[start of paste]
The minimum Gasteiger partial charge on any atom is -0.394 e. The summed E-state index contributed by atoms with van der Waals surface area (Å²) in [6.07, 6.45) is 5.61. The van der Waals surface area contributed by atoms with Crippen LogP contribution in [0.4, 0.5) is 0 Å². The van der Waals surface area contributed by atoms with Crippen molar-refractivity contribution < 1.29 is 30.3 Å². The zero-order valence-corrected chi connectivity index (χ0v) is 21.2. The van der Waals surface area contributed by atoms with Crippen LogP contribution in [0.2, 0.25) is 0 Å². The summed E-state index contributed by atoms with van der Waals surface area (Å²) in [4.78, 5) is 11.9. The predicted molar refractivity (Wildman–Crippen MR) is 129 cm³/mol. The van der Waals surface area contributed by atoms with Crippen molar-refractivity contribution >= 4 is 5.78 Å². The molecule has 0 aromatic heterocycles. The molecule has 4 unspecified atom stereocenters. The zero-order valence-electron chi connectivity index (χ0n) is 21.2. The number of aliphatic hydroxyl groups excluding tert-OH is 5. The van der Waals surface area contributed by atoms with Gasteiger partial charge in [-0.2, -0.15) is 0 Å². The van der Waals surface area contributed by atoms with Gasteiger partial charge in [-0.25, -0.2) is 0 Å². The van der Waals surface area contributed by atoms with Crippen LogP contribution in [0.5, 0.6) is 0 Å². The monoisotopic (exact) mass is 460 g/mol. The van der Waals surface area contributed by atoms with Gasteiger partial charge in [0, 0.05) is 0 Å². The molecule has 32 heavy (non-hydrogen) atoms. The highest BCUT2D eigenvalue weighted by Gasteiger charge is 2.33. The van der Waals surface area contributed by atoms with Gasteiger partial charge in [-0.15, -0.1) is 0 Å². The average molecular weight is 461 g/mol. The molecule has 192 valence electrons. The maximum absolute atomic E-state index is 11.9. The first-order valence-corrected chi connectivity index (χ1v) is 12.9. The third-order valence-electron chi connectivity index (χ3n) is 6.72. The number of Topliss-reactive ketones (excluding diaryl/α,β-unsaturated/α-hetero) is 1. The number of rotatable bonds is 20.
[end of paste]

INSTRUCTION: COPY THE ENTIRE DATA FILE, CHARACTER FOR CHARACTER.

The minimum Gasteiger partial charge on any atom is -0.394 e. The summed E-state index contributed by atoms with van der Waals surface area (Å²) in [6.07, 6.45) is 5.61. The van der Waals surface area contributed by atoms with Crippen LogP contribution in [0.4, 0.5) is 0 Å². The van der Waals surface area contributed by atoms with Crippen molar-refractivity contribution < 1.29 is 30.3 Å². The zero-order valence-corrected chi connectivity index (χ0v) is 21.2. The van der Waals surface area contributed by atoms with Crippen LogP contribution in [0.2, 0.25) is 0 Å². The summed E-state index contributed by atoms with van der Waals surface area (Å²) in [4.78, 5) is 11.9. The predicted molar refractivity (Wildman–Crippen MR) is 129 cm³/mol. The van der Waals surface area contributed by atoms with Crippen molar-refractivity contribution >= 4 is 5.78 Å². The molecule has 0 aromatic heterocycles. The molecule has 4 unspecified atom stereocenters. The zero-order valence-electron chi connectivity index (χ0n) is 21.2. The number of aliphatic hydroxyl groups excluding tert-OH is 5. The van der Waals surface area contributed by atoms with Gasteiger partial charge in [-0.2, -0.15) is 0 Å². The van der Waals surface area contributed by atoms with Gasteiger partial charge in [-0.25, -0.2) is 0 Å². The van der Waals surface area contributed by atoms with Crippen LogP contribution in [0.5, 0.6) is 0 Å². The monoisotopic (exact) mass is 460 g/mol. The van der Waals surface area contributed by atoms with Gasteiger partial charge in [0, 0.05) is 0 Å². The molecule has 32 heavy (non-hydrogen) atoms. The highest BCUT2D eigenvalue weighted by Gasteiger charge is 2.33. The van der Waals surface area contributed by atoms with Gasteiger partial charge in [-0.15, -0.1) is 0 Å². The average molecular weight is 461 g/mol. The molecule has 192 valence electrons. The maximum absolute atomic E-state index is 11.9. The first-order valence-corrected chi connectivity index (χ1v) is 12.9. The third-order valence-electron chi connectivity index (χ3n) is 6.72. The number of Topliss-reactive ketones (excluding diaryl/α,β-unsaturated/α-hetero) is 1. The number of rotatable bonds is 20.